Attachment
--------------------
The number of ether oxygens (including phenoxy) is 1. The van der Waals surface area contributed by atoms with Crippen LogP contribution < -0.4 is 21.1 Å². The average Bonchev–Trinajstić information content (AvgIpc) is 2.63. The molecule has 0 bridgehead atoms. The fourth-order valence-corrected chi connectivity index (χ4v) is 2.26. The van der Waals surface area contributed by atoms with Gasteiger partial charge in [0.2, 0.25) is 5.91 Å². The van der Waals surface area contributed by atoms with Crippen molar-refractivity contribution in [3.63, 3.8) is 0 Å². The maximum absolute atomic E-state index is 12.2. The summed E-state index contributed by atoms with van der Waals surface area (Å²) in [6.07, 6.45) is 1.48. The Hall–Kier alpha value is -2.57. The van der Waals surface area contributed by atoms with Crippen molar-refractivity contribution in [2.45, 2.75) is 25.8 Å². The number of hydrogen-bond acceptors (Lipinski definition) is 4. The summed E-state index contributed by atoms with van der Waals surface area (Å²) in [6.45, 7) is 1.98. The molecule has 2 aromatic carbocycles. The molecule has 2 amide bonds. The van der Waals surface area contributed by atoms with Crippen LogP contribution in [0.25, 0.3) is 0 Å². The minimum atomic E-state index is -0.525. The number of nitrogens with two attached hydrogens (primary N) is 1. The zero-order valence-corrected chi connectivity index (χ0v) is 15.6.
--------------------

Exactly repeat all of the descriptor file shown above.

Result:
The number of ether oxygens (including phenoxy) is 1. The van der Waals surface area contributed by atoms with Crippen LogP contribution < -0.4 is 21.1 Å². The average Bonchev–Trinajstić information content (AvgIpc) is 2.63. The molecule has 0 bridgehead atoms. The fourth-order valence-corrected chi connectivity index (χ4v) is 2.26. The van der Waals surface area contributed by atoms with Gasteiger partial charge in [0.2, 0.25) is 5.91 Å². The van der Waals surface area contributed by atoms with Crippen molar-refractivity contribution in [3.63, 3.8) is 0 Å². The maximum absolute atomic E-state index is 12.2. The summed E-state index contributed by atoms with van der Waals surface area (Å²) in [6.07, 6.45) is 1.48. The Hall–Kier alpha value is -2.57. The van der Waals surface area contributed by atoms with Crippen molar-refractivity contribution in [2.45, 2.75) is 25.8 Å². The number of hydrogen-bond acceptors (Lipinski definition) is 4. The summed E-state index contributed by atoms with van der Waals surface area (Å²) in [6.45, 7) is 1.98. The molecule has 2 aromatic carbocycles. The molecule has 2 amide bonds. The van der Waals surface area contributed by atoms with Crippen LogP contribution in [0.25, 0.3) is 0 Å². The minimum atomic E-state index is -0.525. The number of nitrogens with two attached hydrogens (primary N) is 1. The zero-order valence-corrected chi connectivity index (χ0v) is 15.6.